The Gospel Is Offensive. Nothing Else Should Be.

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29 Responses

  1. Back Pew Baptist says:

    What if putting up a section of pipe to block off seating offends a guest or a long time member? I understand the concept of filling the seats in the front, but some people honestly prefer sitting to the back (im not branhhing off to the sides. I concur with this being sectioned off until needed). What if they find the music too loud? What if they need to duck out early to go serve on another team for the next service? What if they know they will need to use the facilities halfway through and don’t want to cause commotion? What if they focus on the sermon more by being a “Back Pew Baptist”? I know this is a touchy topic for some. I am just looking for insight. Some will argue that where you sit shouldn’t matter because the focus is God, but others might have trouble focusing on God if they aren’t comfortable.

    Release the hounds. Or comments.

    Sidenote: The Summit does and excellent job on making people feel welcome. It is very comfortable and inviting. From parking to greeting to seating to leaving, it’s a very wonderful experience. And we don’t dumb down the sermons. So it’s good to be comfortable everywhere else.

    • Danny says:

      Jon, that’s actually a really good question. For a guy who makes so many lame pirate jokes, I’m proud of you for being so astute (that’s another word for pARRRRceptive).
      This is a tension that we wrestle with, and did so recently with the change up of some of the new “crowd control” barricades in the back of the North Venue.
      On the one hand, blocking off back sections allows us to move the early arrivers towards the front, thereby eliminating the need to walk latecomers down in front of a crowd of people. It also gives us wide-open spaces that we can open a section at a time to deal with the late-arriving rush (they always seem to come in waves).
      But what we know is exactly what you’ve observed and felt: how do we deal with those who prefer the back? That’s why we’ve intentionally left some spaces open in the back of both middle sections. Those spots are not “piped off,” they’re just open for anyone to sit there.
      The key is in training otherwise-eager First Impressions team members to “anticipate, design, and respond” to folks with that preference. While we always need a plan to seat the crowds, we can’t overlook those with a particular need. I hope that’s what you’re seeing and experiencing, but if it’s not, I’d like to know about it so I can make someone walk the plank.

  2. Joshua Pearce says:

    I’ve done seating a few times, and that’s a dilemma. The easiest way for people who want to sit in the back to achieve it is to wait until after the first song to enter. But that’s difficult to communicate and they probably don’t want to miss any part of worship.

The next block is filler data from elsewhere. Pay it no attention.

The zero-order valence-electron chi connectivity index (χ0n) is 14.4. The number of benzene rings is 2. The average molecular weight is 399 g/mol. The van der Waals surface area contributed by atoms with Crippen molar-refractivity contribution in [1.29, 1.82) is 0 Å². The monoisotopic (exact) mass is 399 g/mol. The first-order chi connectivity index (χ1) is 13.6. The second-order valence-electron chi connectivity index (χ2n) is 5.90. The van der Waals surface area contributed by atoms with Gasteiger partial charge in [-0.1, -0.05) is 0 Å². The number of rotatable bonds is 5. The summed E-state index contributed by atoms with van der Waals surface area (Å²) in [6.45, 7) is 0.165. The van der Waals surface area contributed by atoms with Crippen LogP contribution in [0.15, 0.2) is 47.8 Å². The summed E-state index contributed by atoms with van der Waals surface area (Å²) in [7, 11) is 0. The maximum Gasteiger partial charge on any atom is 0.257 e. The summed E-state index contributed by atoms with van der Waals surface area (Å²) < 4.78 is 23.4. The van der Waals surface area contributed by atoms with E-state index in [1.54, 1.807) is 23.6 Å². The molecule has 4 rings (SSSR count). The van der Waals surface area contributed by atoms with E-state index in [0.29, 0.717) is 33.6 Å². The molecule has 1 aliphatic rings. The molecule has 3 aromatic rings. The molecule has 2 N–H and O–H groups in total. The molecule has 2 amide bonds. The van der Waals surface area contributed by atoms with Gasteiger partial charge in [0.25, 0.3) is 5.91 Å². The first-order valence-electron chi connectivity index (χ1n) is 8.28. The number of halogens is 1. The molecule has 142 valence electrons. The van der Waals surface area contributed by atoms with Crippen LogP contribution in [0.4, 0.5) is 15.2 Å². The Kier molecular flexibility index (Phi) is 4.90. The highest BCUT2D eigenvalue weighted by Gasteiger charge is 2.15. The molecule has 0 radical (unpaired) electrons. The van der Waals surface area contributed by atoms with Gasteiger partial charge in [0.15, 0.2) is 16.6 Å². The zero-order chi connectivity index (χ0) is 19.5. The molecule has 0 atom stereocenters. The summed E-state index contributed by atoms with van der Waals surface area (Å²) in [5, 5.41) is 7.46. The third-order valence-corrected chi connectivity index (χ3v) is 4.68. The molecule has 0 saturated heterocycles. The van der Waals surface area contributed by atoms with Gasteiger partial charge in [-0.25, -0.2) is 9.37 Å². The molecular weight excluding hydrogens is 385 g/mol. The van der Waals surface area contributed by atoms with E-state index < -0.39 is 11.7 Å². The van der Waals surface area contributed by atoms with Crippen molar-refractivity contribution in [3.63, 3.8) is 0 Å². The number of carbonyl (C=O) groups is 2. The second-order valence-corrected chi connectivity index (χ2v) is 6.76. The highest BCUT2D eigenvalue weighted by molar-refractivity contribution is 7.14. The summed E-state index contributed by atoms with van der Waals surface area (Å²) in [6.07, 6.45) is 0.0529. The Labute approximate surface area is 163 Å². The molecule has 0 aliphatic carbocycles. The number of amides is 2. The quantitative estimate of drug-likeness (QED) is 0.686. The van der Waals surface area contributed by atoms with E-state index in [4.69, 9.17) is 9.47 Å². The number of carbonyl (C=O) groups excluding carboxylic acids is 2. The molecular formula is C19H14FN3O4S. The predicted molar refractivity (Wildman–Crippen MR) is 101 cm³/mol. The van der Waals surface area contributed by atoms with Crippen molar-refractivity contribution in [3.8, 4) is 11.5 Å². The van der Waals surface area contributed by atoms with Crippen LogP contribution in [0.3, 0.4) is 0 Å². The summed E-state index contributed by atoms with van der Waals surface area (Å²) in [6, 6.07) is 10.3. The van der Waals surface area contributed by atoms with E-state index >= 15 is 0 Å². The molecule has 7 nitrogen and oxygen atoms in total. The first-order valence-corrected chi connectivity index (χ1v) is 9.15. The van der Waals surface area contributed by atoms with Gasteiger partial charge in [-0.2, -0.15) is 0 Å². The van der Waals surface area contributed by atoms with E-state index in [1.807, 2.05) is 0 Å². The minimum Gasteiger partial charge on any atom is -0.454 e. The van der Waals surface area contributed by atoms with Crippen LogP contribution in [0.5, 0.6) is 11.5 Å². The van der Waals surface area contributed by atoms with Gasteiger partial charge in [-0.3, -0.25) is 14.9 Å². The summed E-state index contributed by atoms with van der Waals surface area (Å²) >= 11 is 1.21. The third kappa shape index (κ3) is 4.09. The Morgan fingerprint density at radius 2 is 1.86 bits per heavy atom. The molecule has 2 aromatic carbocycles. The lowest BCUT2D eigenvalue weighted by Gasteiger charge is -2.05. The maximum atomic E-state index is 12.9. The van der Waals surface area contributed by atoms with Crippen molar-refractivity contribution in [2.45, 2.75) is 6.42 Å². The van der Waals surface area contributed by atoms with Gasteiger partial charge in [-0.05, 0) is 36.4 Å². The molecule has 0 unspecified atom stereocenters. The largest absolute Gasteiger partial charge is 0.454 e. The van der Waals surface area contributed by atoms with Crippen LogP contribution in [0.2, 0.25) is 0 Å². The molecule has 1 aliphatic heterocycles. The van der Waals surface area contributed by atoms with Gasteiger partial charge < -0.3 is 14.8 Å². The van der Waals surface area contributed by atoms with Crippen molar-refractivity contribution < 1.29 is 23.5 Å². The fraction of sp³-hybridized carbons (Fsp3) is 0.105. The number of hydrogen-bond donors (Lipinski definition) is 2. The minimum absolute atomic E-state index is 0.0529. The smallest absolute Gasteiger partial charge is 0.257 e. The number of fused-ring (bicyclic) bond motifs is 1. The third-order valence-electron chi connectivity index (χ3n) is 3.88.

One problem is that there are a lot of people who’d like to sparsely populate the back and when you let two or three people by the pipe, it can quickly turn into a stamped.

    If there were a visual clue for when a particular section would open that would help — maybe a digital countdown timer on each pipe.

  3. Joshua Pearce says:

    Seriously though Danny, God’s revealed to me that this concept also applies in my life. I don’t think my co-workers and acquaintances are inclined to hear the gospel from me if they’ve been on the receiving end of a bunch of my wise cracks or hear me make offensive remarks about others. I’ve come to realize that real relationships are based on trust rather than trying to get people to think I’m cool. Folks want to know that they can be themselves around me and trust that I’m not going to use, take advantage, or make fun of them.

  4. Jon Thommarson says:

    Danny,

    I completely understand. I just like stirring the pot sometimes.

    I actually used to get a little ticked off when I couldnt sit in 201-26-C and 201-26-D with my wife (yeah I just named my seats like at a sporting event) but then I decided I needed to focus on worshipping God and he doesn’t care where I sit. I sitll think some people can struggle with this as its more of a comfort or convenience factor for them.

    I apploaud our church for making it about the Gospel when you come in. If we have all the tiny distractions/annoyances throughout the course of any given Sunday (not the movie) gusets and members alike will miss the Gospel being preached.

    Sidenote II: Online ticketing for your seats. Win.

  5. Jon Thommarson says:

    Sidenote III: I need spellcheck.

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